Early Withdrawal Exceptions Explained
I recently wrote about the 72(t) rules and we are often asked, “Are there exceptions to IRS rule 72(t) for early retirement income?” Most retirement plan distributions are subject to income tax and may be subject to an additional 10% tax (and additional penalties).
Generally, the amount of money an individual takes out of an IRA or Retirement Plan prior to age 59½ is called an “early” (or “premature”) distribution. Individuals must pay an additional 10% early withdrawal tax unless an exception applies.
There are exceptions in the IRS code that allow an early or premature withdrawal from your IRA or 401(k) plan without the 10% penalty being assessed. The section of the Internal Revenue Service code that addressed these exceptions is called Section 72(t) and there are subsections of 72(t) that have specific circumstances that must be met in order to provide exception to the 10% early withdrawal penalty tax.
Withdrawal Without Penalty Using Early Retirement Exceptions
An early distribution will NOT be subject to the 10% additional early withdrawal tax in the following circumstances:
Age: after participant/IRA owner reaches age 59½
Automatic Enrollment: permissive withdrawals from a plan with auto enrollment features
Corrective Distributions: corrective distributions (and associated earnings) of excess contributions, excess aggregate contributions and excess deferrals, made timely.
Death: after death of the participant/IRA owner
Disability: total and permanent disability of the participant/IRA owner
Domestic Relations: to an alternate payee under a Qualified Domestic Relations Order
Education: qualified higher education expenses
Equal Payments: series of substantially equal payments
ESOP: dividend pass through from an ESOP
Health Insurance Premium: IRA, not 401(k)
Higher Education Expenses: IRA, not 401(k)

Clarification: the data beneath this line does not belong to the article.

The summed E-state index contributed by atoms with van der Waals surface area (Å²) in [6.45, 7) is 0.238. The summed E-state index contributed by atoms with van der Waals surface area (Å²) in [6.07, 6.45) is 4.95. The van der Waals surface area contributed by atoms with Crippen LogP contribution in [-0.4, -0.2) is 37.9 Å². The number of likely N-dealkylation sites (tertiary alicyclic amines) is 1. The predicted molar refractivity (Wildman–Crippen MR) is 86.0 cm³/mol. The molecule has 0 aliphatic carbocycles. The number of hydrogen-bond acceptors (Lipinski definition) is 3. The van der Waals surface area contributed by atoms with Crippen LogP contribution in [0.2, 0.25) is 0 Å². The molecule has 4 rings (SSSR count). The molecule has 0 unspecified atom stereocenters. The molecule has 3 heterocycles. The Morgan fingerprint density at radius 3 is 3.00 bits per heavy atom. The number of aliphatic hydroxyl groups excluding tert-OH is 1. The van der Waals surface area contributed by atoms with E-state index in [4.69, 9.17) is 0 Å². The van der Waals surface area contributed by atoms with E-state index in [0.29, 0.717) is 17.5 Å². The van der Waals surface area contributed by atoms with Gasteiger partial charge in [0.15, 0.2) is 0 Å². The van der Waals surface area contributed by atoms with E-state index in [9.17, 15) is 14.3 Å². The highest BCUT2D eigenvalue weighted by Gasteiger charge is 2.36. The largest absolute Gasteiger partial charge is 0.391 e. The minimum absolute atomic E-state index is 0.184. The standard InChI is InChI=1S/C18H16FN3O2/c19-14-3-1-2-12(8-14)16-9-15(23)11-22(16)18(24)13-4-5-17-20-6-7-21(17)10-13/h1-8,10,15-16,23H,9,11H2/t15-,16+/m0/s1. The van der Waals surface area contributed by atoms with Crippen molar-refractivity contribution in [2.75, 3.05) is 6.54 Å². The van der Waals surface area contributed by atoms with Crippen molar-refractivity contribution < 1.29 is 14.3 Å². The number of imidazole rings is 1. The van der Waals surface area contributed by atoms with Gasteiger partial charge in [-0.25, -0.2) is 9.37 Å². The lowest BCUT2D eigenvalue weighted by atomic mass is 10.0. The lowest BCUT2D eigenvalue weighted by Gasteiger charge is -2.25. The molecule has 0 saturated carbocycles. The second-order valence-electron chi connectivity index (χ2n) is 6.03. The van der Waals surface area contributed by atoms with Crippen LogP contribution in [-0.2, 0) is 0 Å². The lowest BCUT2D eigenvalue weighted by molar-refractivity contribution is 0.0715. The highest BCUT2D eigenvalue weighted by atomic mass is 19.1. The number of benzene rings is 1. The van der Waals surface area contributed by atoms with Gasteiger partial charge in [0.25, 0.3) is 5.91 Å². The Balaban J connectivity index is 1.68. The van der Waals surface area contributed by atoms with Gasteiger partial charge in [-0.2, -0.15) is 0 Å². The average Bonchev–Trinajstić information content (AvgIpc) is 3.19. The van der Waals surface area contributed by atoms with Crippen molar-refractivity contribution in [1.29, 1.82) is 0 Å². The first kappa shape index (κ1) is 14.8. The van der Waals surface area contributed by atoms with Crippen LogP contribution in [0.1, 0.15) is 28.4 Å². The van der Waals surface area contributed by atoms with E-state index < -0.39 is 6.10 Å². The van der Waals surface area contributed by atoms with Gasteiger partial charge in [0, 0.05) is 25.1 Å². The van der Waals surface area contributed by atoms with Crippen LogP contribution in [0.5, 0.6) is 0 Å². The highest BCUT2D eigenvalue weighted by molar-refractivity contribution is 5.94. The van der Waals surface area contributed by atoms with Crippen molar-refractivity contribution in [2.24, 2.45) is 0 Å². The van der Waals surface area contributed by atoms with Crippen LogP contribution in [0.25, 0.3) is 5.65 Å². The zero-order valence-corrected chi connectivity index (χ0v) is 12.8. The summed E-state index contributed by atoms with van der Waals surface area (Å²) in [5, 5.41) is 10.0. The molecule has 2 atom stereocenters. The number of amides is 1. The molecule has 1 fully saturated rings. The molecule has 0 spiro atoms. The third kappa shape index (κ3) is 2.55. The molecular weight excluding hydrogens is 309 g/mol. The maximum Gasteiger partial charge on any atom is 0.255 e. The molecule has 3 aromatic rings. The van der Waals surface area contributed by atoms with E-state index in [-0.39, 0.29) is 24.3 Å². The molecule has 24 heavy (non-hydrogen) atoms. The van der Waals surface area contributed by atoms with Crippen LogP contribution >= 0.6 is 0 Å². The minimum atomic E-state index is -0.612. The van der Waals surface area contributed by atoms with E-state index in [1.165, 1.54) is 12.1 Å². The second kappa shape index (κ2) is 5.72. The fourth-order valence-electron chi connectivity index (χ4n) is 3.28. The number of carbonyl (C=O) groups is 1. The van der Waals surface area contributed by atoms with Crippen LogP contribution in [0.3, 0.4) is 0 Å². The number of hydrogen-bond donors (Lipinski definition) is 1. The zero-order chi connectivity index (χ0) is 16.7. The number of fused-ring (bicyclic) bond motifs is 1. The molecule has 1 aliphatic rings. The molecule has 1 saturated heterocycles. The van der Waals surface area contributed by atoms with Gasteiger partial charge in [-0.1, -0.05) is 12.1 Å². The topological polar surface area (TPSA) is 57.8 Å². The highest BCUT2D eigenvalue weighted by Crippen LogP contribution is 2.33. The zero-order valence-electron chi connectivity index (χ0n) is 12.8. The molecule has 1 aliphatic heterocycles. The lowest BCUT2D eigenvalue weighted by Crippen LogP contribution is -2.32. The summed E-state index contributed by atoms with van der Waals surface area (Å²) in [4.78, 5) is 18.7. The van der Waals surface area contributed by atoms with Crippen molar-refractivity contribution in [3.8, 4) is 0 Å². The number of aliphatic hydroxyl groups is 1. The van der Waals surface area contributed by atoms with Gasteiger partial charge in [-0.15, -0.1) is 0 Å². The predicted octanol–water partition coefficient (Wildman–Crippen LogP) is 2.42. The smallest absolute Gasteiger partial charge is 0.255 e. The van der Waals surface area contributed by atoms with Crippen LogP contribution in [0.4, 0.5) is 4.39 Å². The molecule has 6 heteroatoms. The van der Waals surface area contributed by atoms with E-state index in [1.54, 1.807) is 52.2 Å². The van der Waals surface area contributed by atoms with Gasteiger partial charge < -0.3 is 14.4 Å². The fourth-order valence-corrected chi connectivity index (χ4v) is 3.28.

Homebuyers: qualified first-time homebuyers, up to $10,000
Levy: because of an IRS levy of the plan
Medical: amount of reimbursed medical expenses (subject to % limitations), or health insurance premiums paid while unemployed.
Military: certain distributions to qualified military reservists called to active duty
Returned IRA Contributions: if withdrawn by extended due date of return, or earnings on these returned contributions
Rollovers: in-plan Roth rollovers or eligible distributions contributed to another retirement plan or IRA within 60 days (also see FAQs: Waivers of the 60-Day Rollover Requirement)
Separation from Service: the employee separates from service during or after the year the employee reaches age 55 (age 50 for public safety employees of a state, or political subdivision of a state, in a governmental defined benefit plan)
SEPP: Substantially Equal Periodic Payments
Please note in some cases there is an exception allowing for penalty free withdrawal from your 401(k) at or after age 55 and after age 50 in even more limited cases. Please consult with a tax professional to get more detailed information on each of these exceptions. It is important that you get advice before you make a decision regarding this specialized area of financial planning. The IRS is unforgiving and the penalties for mistakes are significant.
Would you like an estimate of what your 401(k), TSP, 403(b), 457 plan or IRA will generate using a 72(t) SEPP for early withdrawals to eliminate the IRS penalty? Simply provide: your age, your beneficiaries age, the amount of money in your retirement plan and using the current rates with our 72(t) calculator, we’ll prepare an income estimate for you.